I heard once that William Gibson coined the phrase “mashup,” but it turns out that may not be the case. 

The concept of mixing styles and genres may have come from the music scene and it has several fun names. Some of us are old enough to remember “sampling,” but two other newly discovered favorites of mine are “plunderphonics,” and “collage music” (collage as in the art form of assembling bits from other works).

In fiction, I think “mashup” took hold in the 1990s. Whatever it’s called, speculative fiction has always done it well. Originally, it was mostly copying; many early “space colonization” stories looked like Westerns, for instance. But now, SF-mysteries, fantasy-romance-horror, and “science fantasy” give readers a large smorgasbord of choices. You can read alternate-world novels that are practically LeCarre-style spy stories. Paranormal romance is basically a subgenre that grew out of a mashup. And don’t forget all the fantasy-detective stories.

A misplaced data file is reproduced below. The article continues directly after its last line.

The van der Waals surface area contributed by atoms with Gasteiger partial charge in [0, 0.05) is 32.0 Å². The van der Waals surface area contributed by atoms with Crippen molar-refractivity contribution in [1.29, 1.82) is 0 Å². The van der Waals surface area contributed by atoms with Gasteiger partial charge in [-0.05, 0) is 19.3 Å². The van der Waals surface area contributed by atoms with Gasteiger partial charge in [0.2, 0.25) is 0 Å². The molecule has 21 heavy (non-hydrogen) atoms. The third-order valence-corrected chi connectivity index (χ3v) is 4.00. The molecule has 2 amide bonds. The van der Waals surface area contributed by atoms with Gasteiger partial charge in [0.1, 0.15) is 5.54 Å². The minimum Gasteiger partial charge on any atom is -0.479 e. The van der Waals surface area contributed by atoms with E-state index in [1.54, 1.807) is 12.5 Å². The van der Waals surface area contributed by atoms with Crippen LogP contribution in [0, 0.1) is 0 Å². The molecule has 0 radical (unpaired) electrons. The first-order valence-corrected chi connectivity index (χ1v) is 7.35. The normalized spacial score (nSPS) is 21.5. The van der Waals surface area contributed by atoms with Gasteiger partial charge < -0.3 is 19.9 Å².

Mark Hodder’s BURTON & SWINBURNE books are steampunk-detective mashups; like the movie Alien, George R.R. Martin’s Nightflyers is science-fiction horror, and Theodora Goss’s The Strange Case of the Alchemist’s Daughter mashes Victorian detective tales up with weird science, (and a generous portion of metafiction).

Who wrote your favorite mashup? What is your favorite pairing, or combining, of genres (because it can definitely be more than two). What mashup are you yearning for? Tell us in Comments. One random commenter with a USA mailing address will win a book from our Stacks.


  • Marion Deeds

    Marion Deeds, with us since March, 2011, is the author of the fantasy novella ALUMINUM LEAVES. Her short fiction has appeared in the anthologies BEYOND THE STARS, THE WAND THAT ROCKS THE CRADLE, STRANGE CALIFORNIA, and in Podcastle, The Noyo River Review, Daily Science Fiction and Flash Fiction Online. She’s retired from 35 years in county government, and spends some of her free time volunteering at a second-hand bookstore in her home town.